With a summer full of rainy days and back-to-school time quickly approaching, many boat owners are taking advantage of the nicer weather to get in some much needed lake time. Whether you own or rent and whether it’s a pontoon boat or a jet ski, it is important to know what steps need to be taken in case of an accident, and - even more importantly - what steps you can take to prevent an accident from ever occurring.
Many of the tips for preventing a water vehicle accident are common sense to those who’ve grown up around the water. In some cases, though, the opposite is true. People who have grown up going to the lake and operating boats often feel a sense of immunity when it comes to getting an accident. They may take less precautions, see life jackets as an inconvenience, drive faster than they should or have less of an awareness about the other drivers around them who may or may not have years of lake experience.
That’s why the following tips are important no matter your boating or watercraft experience:
- Boating under the influence (BUI) is a serious offense. Many people don’t realize that impairment can occur even more quickly while driving a boat than a car due to external factors like motion, sun, and wind. It is important to allow your body time to recover from consuming alcohol before operating any sort of water vessel. Approximately a third of all boating accidents are alcohol-related.
- Keep your boat well-maintained or, if you are renting, make sure that the owner is reputable and the boat appears to be in good condition. If your boat is involved in an accident due to a mechanical failure or other malfunction, you could be sued for negligence. It is a good idea to have your boat checked each year before operating season to ensure that everything is in proper working order.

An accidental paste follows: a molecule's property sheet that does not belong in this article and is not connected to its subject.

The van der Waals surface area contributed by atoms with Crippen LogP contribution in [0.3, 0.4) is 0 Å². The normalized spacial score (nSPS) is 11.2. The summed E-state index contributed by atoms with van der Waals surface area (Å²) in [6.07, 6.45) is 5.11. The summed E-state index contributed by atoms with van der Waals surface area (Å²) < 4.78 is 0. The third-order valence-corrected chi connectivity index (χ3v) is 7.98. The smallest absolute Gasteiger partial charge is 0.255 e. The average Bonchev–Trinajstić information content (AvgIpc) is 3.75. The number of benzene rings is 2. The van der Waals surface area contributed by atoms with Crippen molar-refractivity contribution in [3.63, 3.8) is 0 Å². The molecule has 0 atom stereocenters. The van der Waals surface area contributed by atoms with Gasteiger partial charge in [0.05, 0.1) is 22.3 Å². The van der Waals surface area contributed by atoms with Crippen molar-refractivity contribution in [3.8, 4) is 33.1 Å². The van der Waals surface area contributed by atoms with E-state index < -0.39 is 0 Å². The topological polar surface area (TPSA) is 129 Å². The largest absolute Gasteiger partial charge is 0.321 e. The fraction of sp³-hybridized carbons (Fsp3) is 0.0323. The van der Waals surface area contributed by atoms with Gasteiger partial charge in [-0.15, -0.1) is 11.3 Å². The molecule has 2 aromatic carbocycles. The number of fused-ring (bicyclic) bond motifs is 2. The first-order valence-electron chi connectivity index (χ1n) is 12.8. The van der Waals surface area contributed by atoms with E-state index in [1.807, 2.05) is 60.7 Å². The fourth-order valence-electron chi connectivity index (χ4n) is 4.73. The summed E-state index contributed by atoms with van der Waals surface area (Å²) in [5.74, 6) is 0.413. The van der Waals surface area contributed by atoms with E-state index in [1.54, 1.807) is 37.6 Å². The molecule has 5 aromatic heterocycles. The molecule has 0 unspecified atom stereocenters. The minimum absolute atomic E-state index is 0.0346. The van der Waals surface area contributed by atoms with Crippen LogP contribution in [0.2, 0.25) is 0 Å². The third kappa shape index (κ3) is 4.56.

- Know the limits of your boat. Don’t use excessive speeds, attempt hairpin turns or exceed the weight capacity of your vessel. All of these things could cause undue stress on your water vehicle leading to capsizing, waterlogging, or loss of control.
- Know the basics of boating safety. Anyone who will be operating a water vessel should undergo some form of training to ensure that they know the basics of boating safety, as well as how to safely operate their specific watercraft. A Boater Education Card is required for all boat operators 15 years of age or older who do not yet have a driver’s license, but it is a good idea for anyone who will be operating a boat to take an online or in-person safety course.
- Always wear a life jacket. No matter how good of a swimmer you may be, there is always the possibility that an accident could leave you treading water for an extended period of time. In this situation, wearing a life jacket could save your life not only by helping you stay afloat, but also by enhancing your visibility to other boaters and rescuers. State law requires all children under 13 years of age to wear a U.S. Coast Guard-approved life jacket while on board a water vessel.
If despite all of these tips you still find yourself involved in a boating accident, federal law requires you to report the accident to your State Boating Law Enforcement Agency if any of the following situations are true:
- a person dies,
- a person disappears,
- a person requires medical treatment,
- damages total $2000 or more, or
- the boat is destroyed.
For an example of an accident reporting form, click here.
If you have been involved in a boating accident this summer and are in need of legal representation, contact the Boughter Law Office. We can help you in all aspects of your case from filing your accident report to navigating the tricky waters of a complex boating accident claim, so contact us right away! We deal exclusively in accident and injury law, and we will put our experience to work fighting for you!